Over the past several decades, scholarship in a variety of disciplines has challenged the “wave” model of feminism. Inspired by the 2020 centennial of the Nineteenth Amendment, this special issue seeks to rethink “first wave” feminisms in a heterogeneous and expansive way—by pushing geographic, chronological, and ideological boundaries and by broadening the definition of whom we usually think of as early feminists. While contributions on the Nineteenth Amendment in the United States, and the suffrage movement worldwide, are welcome, we also encourage submissions that consider early manifestations of feminism and feminist movements in broad and global terms. Scholars from all disciplines are encouraged to submit their work.
In the U.S. public sphere, Latinxs are often reduced to mere numbers—to checkmarks on census forms, data points in demographic surveys, and statistics about economic sectors. However, Latinxs cannot be contained in these quantitative frameworks; through our experiences at the thresholds of the Americas, we have developed distinctive approaches to individual and collective life. With the U.S. public sphere in a “time of crisis” (to invoke our conference’s theme), this panel seeks new scholarship on Latinx counterpublics—on the social networks that have taken shape as Latinxs have looked at, listened to, and engaged with media.
Trinity College Dublin, 24-25 April 2020
Proposals for papers are invited for a conference on The Senses in Medieval and Renaissance Europe: Hearing and Auditory Perception, which aims to provide an international and interdisciplinary forum for researchers with an interest in the history of the senses in the Middle Ages and Renaissance.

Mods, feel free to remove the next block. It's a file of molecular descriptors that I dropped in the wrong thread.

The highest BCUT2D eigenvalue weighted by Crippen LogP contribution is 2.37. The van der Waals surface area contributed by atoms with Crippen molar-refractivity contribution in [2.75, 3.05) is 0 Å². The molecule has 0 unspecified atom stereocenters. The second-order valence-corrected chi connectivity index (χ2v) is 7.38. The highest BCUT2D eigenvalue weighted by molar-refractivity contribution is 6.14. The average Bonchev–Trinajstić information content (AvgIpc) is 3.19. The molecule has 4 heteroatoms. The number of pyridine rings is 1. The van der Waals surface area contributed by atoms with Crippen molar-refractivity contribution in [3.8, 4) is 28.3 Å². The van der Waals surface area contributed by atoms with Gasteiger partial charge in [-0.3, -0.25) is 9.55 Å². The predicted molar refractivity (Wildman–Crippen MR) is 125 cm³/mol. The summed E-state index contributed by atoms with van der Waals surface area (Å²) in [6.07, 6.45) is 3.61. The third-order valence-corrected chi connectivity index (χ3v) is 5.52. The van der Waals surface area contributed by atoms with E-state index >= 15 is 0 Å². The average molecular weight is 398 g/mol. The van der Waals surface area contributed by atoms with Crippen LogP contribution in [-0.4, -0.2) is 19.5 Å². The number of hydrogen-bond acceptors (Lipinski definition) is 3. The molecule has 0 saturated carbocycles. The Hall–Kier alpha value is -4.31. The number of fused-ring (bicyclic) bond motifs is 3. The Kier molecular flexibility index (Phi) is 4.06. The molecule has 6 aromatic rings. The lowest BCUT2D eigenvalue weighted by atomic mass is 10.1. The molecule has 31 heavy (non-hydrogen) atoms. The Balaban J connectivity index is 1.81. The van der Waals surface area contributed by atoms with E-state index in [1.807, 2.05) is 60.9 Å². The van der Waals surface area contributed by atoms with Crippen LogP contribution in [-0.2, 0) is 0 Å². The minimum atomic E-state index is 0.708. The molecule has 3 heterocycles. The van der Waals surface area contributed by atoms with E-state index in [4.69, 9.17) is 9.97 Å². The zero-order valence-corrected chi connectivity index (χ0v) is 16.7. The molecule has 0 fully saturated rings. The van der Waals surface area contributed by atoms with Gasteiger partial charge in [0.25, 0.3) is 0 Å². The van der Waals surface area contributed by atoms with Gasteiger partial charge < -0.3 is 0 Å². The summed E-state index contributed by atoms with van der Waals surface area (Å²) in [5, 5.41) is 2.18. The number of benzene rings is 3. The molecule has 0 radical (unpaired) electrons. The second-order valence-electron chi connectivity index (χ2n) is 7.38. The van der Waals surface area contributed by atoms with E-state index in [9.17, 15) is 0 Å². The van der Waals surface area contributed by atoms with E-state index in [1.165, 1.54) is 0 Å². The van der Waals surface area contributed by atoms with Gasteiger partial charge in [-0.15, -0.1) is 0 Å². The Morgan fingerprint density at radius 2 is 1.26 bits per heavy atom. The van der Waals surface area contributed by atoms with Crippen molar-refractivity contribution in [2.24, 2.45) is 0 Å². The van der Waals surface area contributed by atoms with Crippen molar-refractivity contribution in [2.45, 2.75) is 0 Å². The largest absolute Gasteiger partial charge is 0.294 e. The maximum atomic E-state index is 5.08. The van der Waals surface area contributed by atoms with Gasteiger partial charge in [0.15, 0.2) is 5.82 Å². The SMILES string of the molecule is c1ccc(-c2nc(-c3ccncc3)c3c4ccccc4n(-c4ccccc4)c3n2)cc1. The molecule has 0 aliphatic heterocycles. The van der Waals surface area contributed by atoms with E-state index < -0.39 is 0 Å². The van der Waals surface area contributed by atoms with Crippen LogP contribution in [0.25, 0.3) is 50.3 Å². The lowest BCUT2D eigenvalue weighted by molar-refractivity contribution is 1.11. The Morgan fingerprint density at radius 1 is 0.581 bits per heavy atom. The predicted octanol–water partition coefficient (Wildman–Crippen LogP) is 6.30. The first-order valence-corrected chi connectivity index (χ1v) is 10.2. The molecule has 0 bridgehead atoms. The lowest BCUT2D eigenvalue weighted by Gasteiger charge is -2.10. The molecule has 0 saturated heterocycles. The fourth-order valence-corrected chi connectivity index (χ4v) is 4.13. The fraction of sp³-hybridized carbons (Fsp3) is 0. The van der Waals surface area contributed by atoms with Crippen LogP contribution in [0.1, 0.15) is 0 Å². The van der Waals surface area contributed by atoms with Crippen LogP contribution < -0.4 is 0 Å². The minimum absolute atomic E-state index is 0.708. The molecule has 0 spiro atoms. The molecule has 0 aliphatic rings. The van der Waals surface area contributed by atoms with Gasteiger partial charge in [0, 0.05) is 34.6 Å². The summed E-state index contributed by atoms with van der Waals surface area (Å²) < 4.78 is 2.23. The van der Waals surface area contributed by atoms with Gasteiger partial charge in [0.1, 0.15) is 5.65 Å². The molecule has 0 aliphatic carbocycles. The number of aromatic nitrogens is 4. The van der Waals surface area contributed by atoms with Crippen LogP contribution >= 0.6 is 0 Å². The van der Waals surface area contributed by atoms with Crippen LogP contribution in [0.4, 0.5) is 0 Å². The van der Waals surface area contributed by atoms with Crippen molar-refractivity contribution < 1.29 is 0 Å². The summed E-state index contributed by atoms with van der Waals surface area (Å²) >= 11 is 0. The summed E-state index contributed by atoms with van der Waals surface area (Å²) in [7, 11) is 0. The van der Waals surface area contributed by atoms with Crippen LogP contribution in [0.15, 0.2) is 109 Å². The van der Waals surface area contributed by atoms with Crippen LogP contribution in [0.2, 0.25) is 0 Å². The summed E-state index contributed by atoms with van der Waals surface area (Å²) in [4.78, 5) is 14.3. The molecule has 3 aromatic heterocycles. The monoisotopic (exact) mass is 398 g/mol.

Professor David Hendy, University of Sussex
Echoes on the Air: How Modern Media Evoke and Dramatize
the Sounds of the Distant Past
CFP Seminar “Spaces in Transit: Literary and Cultural Responses to Mnemonic Landscapes”
The European Society for the Study of English (ESSE)
15th ESSE Conference
August 31-September 4, 2020, Lyon, France
Seminar “Spaces in Transit: Literary and Cultural Responses to Mnemonic Landscapes”
‘Popular Culture and Politics’
La Rochelle Université-Université de Reims
To be held at: La Rochelle University (France) from 11th to 13th December 2019
The ambition of this conference is to explore the close links, hidden or implicit, that exist between popular culture and politics. Indeed, politics may attempt to subvert popular culture, or may be an object of ridicule or praise in Popular Culture, and it would therefore be of great interest to investigate this research field, which is relatively unexplored in France and which mixes two sometimes contradictory and conflicting spheres.
Call For Papers
Bob Dylan and American Poetry
American Literature Association Symposium
February 20-22, 2020
Communicating Science (to Public Audiences): From Theory to Practice
Deadline for Proposal Submissions: January 15, 2020
Editor: Dr. Julia Kiernan, Assistant Professor of Communications, College of Sciences of Liberal Arts, Kettering University
At this moment in history, conversations around the publics’ distrust in science are more
often the norm than the exception; while this distrust is not a new phenomenon, it is one
On the Margins: Italy and the Global South
Call for papers AAIS/AATI 2020 Conference
CALL FOR PAPERS:
Religion and Theatre Focus Group
Association for Theatre in Higher Education (ATHE) Conference
July 29 – August 2, 2020
Drive: Combustion, Energy, Resilience
From the 1911 National Association Opposed to Woman Suffrage to Phyllis Schlafly’s “STOP-ERA” campaign in the 1980s and governor Kay Ivey’s recent signing into law of House Bill 314 criminalizing abortion in Alabama, women have played a prominent role in opposing feminism in the US.